Thursday, October 30, 2003

Protecting Taiwan

The US is attempting to improve Taiwan's ability to protect itself from China, but is apparently meeting some resistance from Taiwan itself.

The Bush administration has quietly embarked on an ambitious effort to restructure Taiwan's military and improve the island's ability to defend itself against China. But the U.S. plan is foundering because Taiwan's leaders are reluctant to foot the enormous bill and force change upon the island's highly politicized and conservative military, U.S. and Taiwanese officials said.


U.S. military representatives, once almost completely banned from visiting Taiwan, are currently involved in dozens of programs on the island, including both classroom seminars and training in the field. U.S. officers are advising Taiwan's military at all levels in policy, implementation and training, U.S. and Taiwanese officials said. In addition, the two militaries have established a hotline for communicating in case of an emergency, a U.S. official and a senior Taiwanese diplomat said. Meanwhile, hundreds of Taiwanese military personnel are now undergoing training and education in the United States, U.S. officials said.

The sharp expansion of military ties risks angering China, which claims Taiwan as part of its territory. "China will not tolerate a de facto alliance," said a senior Chinese official, speaking on condition of anonymity. China's defense minister, Gen. Cao Gangchuan, is in Washington for talks that will focus in part on Taiwan.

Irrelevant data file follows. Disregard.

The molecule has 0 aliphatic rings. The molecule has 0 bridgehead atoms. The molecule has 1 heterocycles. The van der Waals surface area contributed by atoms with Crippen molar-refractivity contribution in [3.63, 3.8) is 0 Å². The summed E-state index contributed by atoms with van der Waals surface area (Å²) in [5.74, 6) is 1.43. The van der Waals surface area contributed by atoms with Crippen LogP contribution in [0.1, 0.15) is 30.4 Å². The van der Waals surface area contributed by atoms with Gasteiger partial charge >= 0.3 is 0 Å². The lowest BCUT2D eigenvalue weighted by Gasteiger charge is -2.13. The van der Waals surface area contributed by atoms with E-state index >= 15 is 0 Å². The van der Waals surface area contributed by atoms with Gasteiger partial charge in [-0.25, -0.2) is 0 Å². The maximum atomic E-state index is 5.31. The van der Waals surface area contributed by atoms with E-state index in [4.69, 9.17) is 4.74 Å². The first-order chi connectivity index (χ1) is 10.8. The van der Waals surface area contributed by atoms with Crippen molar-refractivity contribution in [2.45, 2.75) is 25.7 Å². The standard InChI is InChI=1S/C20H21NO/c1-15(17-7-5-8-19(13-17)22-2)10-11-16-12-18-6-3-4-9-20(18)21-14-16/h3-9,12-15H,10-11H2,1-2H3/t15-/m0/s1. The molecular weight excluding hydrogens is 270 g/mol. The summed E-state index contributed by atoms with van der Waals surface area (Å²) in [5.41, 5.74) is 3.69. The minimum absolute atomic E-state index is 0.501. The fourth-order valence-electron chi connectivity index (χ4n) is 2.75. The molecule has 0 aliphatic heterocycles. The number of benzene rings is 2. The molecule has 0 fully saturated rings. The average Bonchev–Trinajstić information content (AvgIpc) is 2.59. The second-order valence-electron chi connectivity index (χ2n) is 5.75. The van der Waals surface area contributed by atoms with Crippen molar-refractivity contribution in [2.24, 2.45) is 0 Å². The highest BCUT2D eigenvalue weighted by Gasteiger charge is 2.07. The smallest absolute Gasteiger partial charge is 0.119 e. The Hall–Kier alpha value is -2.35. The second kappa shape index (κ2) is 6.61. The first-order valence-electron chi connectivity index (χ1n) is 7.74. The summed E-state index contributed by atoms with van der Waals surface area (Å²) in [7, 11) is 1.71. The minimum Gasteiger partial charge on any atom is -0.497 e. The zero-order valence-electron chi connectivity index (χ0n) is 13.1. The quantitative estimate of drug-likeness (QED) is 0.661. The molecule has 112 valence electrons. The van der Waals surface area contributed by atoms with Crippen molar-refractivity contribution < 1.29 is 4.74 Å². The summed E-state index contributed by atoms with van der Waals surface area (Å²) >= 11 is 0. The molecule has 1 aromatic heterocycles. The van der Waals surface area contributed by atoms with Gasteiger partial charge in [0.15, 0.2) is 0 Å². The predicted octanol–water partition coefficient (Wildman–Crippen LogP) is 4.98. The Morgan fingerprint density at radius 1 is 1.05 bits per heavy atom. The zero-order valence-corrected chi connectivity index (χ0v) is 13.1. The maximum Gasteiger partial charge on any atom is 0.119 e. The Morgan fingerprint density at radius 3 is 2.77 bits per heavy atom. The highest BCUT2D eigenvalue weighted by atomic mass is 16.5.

But many officials acknowledged that the program has thus far done little to improve Taiwan's ability to defend itself. "The United States has put a lot effort into this project, but there's really no improvement," said retired Adm. Nelson Ku, the former commander of Taiwan's navy and now a member of Taiwan's congress.

U.S. officials said many Taiwanese officials, including President Chen Shui-bian, are reluctant to lock horns with the powerful military to push the reforms; others have not acknowledged that Taiwan needs to improve its war-fighting capabilities. Taiwanese government officials and legislators acknowledged the pace of change was glacial.

"It's like the end of the Qing dynasty when the emperors bought fancy weapons but there was no change in thinking," said Shuai Hua-min, a former army two-star general and one of the main advocates of military reforms here. "They don't care whether the weapons systems are useful or not. It's become purely political to show China how close Taiwan is to the United States."


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